Filing for SSDI Benefits

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Filing for SSDI Benefits. SSDI requires that your medical conditions prevent you from working for at least 12 months.  SSDI is available to individuals who have worked a certain number of years and paid into the Social Security system.   Under SSDI,

  • You must be between the ages of 18 and 65 years old and
  • You have earned a certain amount of “work credits.” 

Work credits

Each year that you work and pay into Social Security, you earn work credits.  Generally need to earn 20 work credits to meet the requirements for SSDI.  However, if you are younger, you may meet the requirements for SSDI with fewer credits.  Additionally, you must have worked recently for SSDI.   Your coverage for SSDI benefits ends after a certain amount of time from when you stopped working.  Generally, your date last insured (DLI) for coverage ends five years after you stopped working. 

Application process

The initial SSDI application requires a lot of paperwork.  You must provide specific information.  An experienced disability advocate can help you prepare filing your disability claim.  Your chances improve when you give Social Security complete information.  Missing information can often lead to a denial. Call Now for Help Filing for SSDI Benefits.

What information is necessary for filing SSDI?

Most importantly, you must provide your doctors’ information and work history.  You should provide all of the doctors you’ve seen since you stopped working or became unable to work.  Medical information should also include any emergency room visits or hospital admissions.  Additionally, you must provide your work history.  Social Security only asks for jobs you’ve done in the last 15 years. 

Filing for SSDI Benefits: Medical review

Once Social Security processes your application, they will make a medical decision.  First, Social Security considers whether your conditions fall under their listing of impairments known as the “Blue Book.”  Generally, the Blue Book requirements are the most severe level of disability.  Most conditions will not meet these conditions.  However, Social Security considers your residual functional capacity (RFC) if you don’t meet the listings. Call Now for Help Filing for SSDI Benefits.

Residual Functional Capacity (RFC)

Your RFC includes both physical and mental limitations.  Social Security needs to understand how your conditions impact your function.  They review your medical records to determine your RFC.  They also consider any opinions from your doctors.   If your doctor fills out an RFC form, it should be very detailed.  An RFC form should include:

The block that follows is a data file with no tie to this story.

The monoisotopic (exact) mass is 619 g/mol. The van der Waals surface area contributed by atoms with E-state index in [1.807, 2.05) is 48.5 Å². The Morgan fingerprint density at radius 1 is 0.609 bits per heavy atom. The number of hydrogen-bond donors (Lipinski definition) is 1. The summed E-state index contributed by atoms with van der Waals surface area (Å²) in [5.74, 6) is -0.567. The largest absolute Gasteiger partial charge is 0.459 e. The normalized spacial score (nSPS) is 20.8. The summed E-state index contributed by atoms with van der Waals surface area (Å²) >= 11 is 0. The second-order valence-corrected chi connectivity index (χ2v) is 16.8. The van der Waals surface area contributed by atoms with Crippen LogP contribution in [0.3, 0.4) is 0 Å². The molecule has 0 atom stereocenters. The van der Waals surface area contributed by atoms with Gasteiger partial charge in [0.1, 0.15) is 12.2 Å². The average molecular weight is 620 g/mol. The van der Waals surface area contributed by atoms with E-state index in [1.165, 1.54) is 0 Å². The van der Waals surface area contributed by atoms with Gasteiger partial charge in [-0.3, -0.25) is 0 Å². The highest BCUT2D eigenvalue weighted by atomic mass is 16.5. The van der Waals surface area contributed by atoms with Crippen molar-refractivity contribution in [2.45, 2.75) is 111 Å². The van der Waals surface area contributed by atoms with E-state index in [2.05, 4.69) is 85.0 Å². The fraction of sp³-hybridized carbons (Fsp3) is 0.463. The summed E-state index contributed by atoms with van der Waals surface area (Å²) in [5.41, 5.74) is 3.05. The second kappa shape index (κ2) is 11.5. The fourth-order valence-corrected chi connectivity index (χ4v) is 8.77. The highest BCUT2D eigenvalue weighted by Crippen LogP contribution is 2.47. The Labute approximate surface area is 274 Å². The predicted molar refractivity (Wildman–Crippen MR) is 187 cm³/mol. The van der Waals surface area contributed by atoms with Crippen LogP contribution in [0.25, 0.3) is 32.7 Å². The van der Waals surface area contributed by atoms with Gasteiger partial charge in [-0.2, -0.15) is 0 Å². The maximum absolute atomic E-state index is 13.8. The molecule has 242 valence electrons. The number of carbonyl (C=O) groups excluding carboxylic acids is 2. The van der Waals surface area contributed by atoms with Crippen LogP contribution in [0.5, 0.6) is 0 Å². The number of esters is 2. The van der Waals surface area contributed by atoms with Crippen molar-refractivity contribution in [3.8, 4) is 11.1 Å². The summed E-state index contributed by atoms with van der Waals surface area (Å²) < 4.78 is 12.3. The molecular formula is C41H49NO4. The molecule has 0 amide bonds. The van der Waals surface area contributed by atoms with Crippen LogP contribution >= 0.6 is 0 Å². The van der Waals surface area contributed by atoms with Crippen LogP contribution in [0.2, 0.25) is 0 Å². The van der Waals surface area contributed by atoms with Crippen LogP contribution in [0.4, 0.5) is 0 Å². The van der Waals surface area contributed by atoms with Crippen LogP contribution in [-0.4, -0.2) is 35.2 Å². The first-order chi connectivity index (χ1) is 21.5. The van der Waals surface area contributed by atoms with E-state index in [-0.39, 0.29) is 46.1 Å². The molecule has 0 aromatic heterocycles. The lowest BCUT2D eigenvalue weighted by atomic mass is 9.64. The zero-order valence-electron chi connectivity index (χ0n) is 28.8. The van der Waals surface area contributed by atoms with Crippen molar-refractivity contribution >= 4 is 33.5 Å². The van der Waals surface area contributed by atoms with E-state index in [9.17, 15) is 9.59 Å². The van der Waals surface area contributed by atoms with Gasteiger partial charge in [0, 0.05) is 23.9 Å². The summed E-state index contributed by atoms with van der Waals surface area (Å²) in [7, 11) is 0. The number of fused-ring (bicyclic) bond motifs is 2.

• Your symptoms and conditions
  • Treatment and medications
  • Medication side effects
  • How your conditions impact your physical activities such as sitting, standing, walking, lifting and carrying
  • How your conditions impact your mental activities such as understanding and remembering information, getting along with others and maintaining attention and concentration

Filing for SSDI:  medical evidence

Your medical evidence should include records only for the period of time that you became disabled and unable to work.  Your treatment should also be continuous and ongoing.  Medical evidence should include:

  • Firstly, Treatment notes and physical examinations
  • Secondly, Imaging such as MRIs, x-rays, CT scans or nerve testing
  • Thirdly, Blood work or biopsy results
  • Fourthly, Pulmonary tests
  • Lastly, Mental health records

Does my age matter when filing for SSDI?

Social Security uses a chart called the Medical-Vocational guidelines to evaluate your disability claim.  These guidelines called the “grid rules” make it easier for older people to win their case.  Social Security understands that it may be harder for older people to do new or different work.  Typically, if you are over the age of 50, the grid rules can allow Social Security to approve your case even if you can do other work.  The rules are even more favorable if you are over age 55. Call Now for Help Filing for SSDI Benefits

Example 1:  Filing for SSDI over age 50

For example, a 53 year old woman applied for disability due to degenerative joint disease in her knee and anxiety.  She previously worked as a cashier.  She was unable to stand for long periods.  Her anxiety also started to interfere with her ability to be around other people.  She also had trouble concentrating.  Social Security found that she could not do her past work as a cashier.  They also found that she could not do any other standing jobs.  She could only do simple and routine tasks.  The grid rules allowed Social Security to approve her case. Call Now for Help Filing for SSDI Benefits.

Example 2:  Filing for SSDI over age 55

In another example, a 58 year old man applied for disability due to coronary artery disease and high blood pressure.  He previously worked installing cable.  His job required lifting more than 50 pounds.  Since Social Security found that he could not return to his past work, he was approved for disability benefits. Call Now for Help Filing for SSDI Benefits.

Filing for SSDI:  what if my application is denied?

Social Security often denies claims.  You should appeal any denials.  Re-filing a new application doesn’t help getting approved for benefits.  It only can delay the appeals process.  Frequently, Social Security denies you for the same reasons.   Your changes for getting approved improve when you appeal an unfavorable decision.  In fact, most cases have the best chance for approval at the hearing level. Call Now for Help Filing for SSDI Benefits.

Disability Help Group, Call Now for a Free Case Review, 800-700-0652

Make sure you start your claim the right way and apply for all the benefits you deserve. Contact us now for a free consultation. Call Now for Help Filing for SSDI Benefits.

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